Skiing the Rim Road Around Crater Lake.


In 1990 I skied around Crater Lake from April 13th to the 15th. The trip was on my To-do list since working at the park as a seasonal Park Ranger in 1973.

While Crater Lake features a variety of designated crosscountry trails for skiers, skiing around the lake is the ultimate way to explore the park. According to the Park Service in recent winters approximately 80 skiers and 30 snowshoers travel all the way around Crater Lake during the period the rim road is snowbound which typically encompasses, late Fall, all Winter and early Spring. Under the best conditions, clear skies and a settled snow pack, the 31-mile loop takes an average of 3 days to ski.

Based on my experience, I knew the park gets an unbelievable amount of snow each year. In the 1990s average snow fall was 493 inches a year. More recently snow falls have decreased but nevertheless since 2010 snow fall has averaged 377 inches per year which is over 34 feet of snow. Given these totals, I do not think the dead of winter is the best time to ski the rim for a number of reasons. First, the route crosses several avalanche runs and if the snow is not stable you would have to detour away from the rim to ensure safe passage. If you are on the rim in a storm you might be put into a survival situation quickly where travel is impossible due to wind and whiteout conditions. Second, the park can get massive dumps and trying to ski when it is snowing could require difficult trail breaking for 31 miles. Third, there is a lot more daylight later in the season. Finally, and most importantly, you want clear weather to enjoy the incredible views. If you have never visited the park you have missed one of the top 10 scenic wonders in America.

Even in a low snow year snow accumulation around Crater Lake tops anything we get in Idaho.

I recommend making the trip late March or early April and only when you have a good long term forecast of dry clear weather. In 1990, I had to contend with a busy work schedule so I planned my trip to last three days. I would recommend planning a four day trip, so you can spend one day skiing the terrific open terrain between the rim and Mount Scott. The Park Service attempts to keep the south road to the rim open year round which means good access to the rim road. The Park maintenance crew also starts plowing the rim road when possible in late March or early April. So, your task is to plan your trip once the weather has settled down and before the plowing has started. In 1990, the park had plowed the first mile of our route forcing us to walk that distance which would not have been a problem if we had not had to carry our sled. (The sides of the road dropped off steeply on one side and were too cliffy to ski on the other.)

We took a dome tent, winter sleeping bags, medium size packs and one sled to haul most of our equipment. We skied with three pin bindings with no wax telemark skis and skins where necessary. After the first mile we were able to ski the remaining distance on deep, bomb proof snow. I should note that our route did not take us completely around the lake. We parked at Rim Village and ended our ski at the park headquarters which left us about two miles or so short of a complete loop. There is now a designated trail from the headquarters to the rim if you want to be hardcore and absolutely complete the loop. I was happy to hitchhike up the hill to get my car.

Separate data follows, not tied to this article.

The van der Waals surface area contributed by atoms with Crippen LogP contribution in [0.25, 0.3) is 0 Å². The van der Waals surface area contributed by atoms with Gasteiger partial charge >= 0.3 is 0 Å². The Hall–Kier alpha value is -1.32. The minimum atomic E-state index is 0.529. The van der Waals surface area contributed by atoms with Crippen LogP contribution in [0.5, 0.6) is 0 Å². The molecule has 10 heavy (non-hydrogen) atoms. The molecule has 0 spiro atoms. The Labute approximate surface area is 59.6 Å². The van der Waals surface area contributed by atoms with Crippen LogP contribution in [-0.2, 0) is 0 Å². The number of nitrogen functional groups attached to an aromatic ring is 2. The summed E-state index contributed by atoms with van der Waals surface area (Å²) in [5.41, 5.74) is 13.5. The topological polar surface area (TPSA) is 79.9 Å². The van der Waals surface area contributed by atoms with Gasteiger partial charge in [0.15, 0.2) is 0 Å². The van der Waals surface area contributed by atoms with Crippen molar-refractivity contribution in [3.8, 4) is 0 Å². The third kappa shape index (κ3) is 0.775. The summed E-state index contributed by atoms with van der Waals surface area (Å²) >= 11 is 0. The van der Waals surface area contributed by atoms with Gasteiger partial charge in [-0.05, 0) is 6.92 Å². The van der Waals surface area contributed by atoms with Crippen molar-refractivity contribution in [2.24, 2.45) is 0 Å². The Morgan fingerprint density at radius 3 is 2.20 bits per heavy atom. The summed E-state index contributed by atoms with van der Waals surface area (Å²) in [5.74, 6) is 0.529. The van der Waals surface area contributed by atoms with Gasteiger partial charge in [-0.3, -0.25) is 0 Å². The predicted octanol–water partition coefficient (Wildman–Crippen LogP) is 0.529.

The route follows the rim road but the snow cover is deep and the road will be buried. Keep in mind the route is not marked though following road cut is not difficult for the majority of the distance. I did not ski the detours around the avalanche prone areas so I cannot tell you if the detours are easy or hard to follow. The bottom line is that if decided to attempt the trip you should be experienced in winter camping, backcountry travel, and understand how to travel safely in avalanche prone area.

Our first day out we traveled to the vicinity of Steel Cove which was roughly a seven mile day. We crossed mostly corn snow that was settled enough in the open areas that you could walk on it. We found a nice campsite in the trees above Steel Cove. The snow was less well consolidated in the trees and we had to dig down a bit to get a solid base for the tent. We beat a path from our tent to a view point about a fifty yards away where we sat and watched the lake and made dinner.

The view from our first campsite.

Looking north to Mount Theilsen.

Our second day took us to the Pumice Castle Overlook. We set up camp in the snowed in parking area and had an unequaled view of the lake that evening. Our route ran eleven miles over firm snow. As I recall, I had to use skins on one climb because the weight of the sled was holding me back. Our campsite was due west of Mount Scott. We had access nearby to open slopes which gave me the opportunity to make a few turns without the sled. If you are a better skier than me and have an extra day an ascent of Mount Scott would be a challenging adventure.

Day three involved another eleven-mile ski which took us past the Dutton Cliff, Applegate Peak and Vidae Ridge avalanche zones. Given our mid-April visit and the fact that 1990 was a low snow year we were able to cross through these areas with no worries. The last day was a bit of a slog after we got our last view of the lake at Sun Notch. The road is mostly downhill after the notch but the day turned up the heat and we had some slushy conditions for the last five or six miles and no views of the lake.

Consolidated snow everywhere.

As far as regulations, you will also need a backcountry permit. They are free. Camping is allowed but your campsite must be one mile from the nearest plowed road and out of sight of any ski trail or route. It is best to ski the route clockwise from the perspective of elevation gain and loss.

For trip-planning advice call the park 541-594-3100.